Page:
plot(neuroticism, extroversion, col = "purple",

     main = "Scatterplot of Neuroticism and Extroversion",

     xlab = "Neuroticism", ylab = "Extroversion",

     xlim = c(5,15), ylim = c(5,15), pch = "*", cex = 2)

which produces the following graph. 

 Scatterplot 2

Supplemental Graphics Functions

There are other useful graphics device functions which can be used in conjunction with what we have done above. Some of the popular operations involve adding a line of some type to histograms, such as what is done below with the ‘lines’ function:

hist(age, col = "lightblue", main = "Histogram of Age",

     xlab = "Age in years", ylab = "Density proportion",

     xlim = c(0,80), prob = TRUE)

lines(density(age), col = "blue", lty = 2, lwd = 2)

which produces the following graph. Notice in the script directly above, we used ‘prob = TRUE’ to indicate that the histogram should reflect probability densities rather than frequency counts and our y-axis label (ylab) has been changed accordingly. The ‘lines’ function can be used in a variety of ways to add a line to a graphic; here we specify a density line using line type dashed (lty = 2) with a line width of moderately thick (lwd = 2). The defaults for both line type and line width are 1; which correspond to solid line and thin line respectively. 

Histogram of Age 2 

The ‘abline’ function is an alternative to the ‘lines’ function for placing a line over an existing graph. As an example, we apply a line which represents a linear model (lm) to our previous scatterplot.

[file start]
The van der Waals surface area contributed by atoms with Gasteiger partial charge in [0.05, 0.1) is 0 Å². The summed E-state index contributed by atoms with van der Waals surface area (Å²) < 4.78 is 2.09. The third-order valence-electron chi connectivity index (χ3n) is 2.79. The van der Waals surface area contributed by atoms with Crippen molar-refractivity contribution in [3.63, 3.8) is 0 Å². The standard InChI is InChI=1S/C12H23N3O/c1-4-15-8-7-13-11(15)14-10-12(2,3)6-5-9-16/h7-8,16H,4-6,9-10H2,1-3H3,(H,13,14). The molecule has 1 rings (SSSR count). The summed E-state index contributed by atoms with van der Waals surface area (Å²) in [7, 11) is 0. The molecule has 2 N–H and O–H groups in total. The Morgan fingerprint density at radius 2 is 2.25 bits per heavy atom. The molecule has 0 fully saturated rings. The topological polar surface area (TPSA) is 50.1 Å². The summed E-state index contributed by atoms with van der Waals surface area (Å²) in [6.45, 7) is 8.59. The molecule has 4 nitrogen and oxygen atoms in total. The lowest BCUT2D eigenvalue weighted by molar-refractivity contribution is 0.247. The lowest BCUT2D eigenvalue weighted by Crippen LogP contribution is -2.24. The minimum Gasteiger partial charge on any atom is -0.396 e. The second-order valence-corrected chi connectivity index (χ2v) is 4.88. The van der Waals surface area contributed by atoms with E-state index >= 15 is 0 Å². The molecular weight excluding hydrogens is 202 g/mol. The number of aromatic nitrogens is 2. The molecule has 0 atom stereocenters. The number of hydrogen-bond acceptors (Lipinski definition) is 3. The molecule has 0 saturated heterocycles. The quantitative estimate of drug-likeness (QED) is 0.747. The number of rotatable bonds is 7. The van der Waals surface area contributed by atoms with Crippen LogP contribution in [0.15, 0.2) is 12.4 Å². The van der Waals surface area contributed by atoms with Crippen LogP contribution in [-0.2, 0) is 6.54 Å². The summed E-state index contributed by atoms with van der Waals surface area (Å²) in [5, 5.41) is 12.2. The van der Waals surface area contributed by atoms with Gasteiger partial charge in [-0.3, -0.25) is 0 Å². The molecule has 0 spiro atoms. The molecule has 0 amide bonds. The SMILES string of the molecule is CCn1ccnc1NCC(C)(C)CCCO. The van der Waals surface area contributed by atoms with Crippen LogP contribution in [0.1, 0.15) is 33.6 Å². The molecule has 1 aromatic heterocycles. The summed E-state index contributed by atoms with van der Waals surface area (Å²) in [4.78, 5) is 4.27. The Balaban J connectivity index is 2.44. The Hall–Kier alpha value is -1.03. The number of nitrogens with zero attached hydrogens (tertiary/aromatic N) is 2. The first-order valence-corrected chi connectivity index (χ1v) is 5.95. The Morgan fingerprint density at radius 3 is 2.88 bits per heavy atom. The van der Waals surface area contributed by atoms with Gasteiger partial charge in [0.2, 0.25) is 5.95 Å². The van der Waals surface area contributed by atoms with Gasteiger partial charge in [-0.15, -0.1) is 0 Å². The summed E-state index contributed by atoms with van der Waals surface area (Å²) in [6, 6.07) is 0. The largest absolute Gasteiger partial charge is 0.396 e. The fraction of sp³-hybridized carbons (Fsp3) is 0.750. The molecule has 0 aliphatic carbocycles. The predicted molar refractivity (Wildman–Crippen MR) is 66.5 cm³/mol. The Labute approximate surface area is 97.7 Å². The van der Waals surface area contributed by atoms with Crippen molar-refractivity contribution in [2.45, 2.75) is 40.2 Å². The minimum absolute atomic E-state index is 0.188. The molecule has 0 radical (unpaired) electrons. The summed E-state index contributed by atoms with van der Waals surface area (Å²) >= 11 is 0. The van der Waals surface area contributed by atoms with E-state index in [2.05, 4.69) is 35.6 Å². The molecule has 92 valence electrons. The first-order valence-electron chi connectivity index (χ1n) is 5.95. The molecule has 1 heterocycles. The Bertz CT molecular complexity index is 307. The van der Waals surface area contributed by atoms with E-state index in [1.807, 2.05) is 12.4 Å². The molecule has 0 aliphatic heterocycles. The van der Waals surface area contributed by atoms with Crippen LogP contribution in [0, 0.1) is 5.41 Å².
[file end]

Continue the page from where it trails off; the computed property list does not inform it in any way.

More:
plot(neuroticism, extroversion, col = "purple",

     main = "Scatterplot of Neuroticism and Extroversion",

     xlab = "Neuroticism", ylab = "Extroversion",

     xlim = c(5,15), ylim = c(5,15), pch = "*", cex = 2)

abline(lm(extroversion ~ neuroticism), col = "red",

     lty = 3, lwd = 3)

which produces the following graph. Notice here we chose to use line type dotted (lty = 3) and a line width of thick (lwd = 3).

 Scatterplot 3

Graphics Parameters

The ‘par’ function is used to specify graphics parameters; most commonly applied to the base ‘plot’ function and resulting graphics devices (i.e. graphics windows). One of the most useful applications of the ‘par’ function is the ability to place more than one graph in a graphics device. For example, you may want to place one graph below another:

gen <- which(df.1[,4] == "female")

females <- df.1[gen,5]

males <- df.1[-gen,5]


par(mfrow = c(2,1))

hist(females, xlim = c(0,80), col = "pink")

hist(males, xlim = c(0,80), col = "lightblue")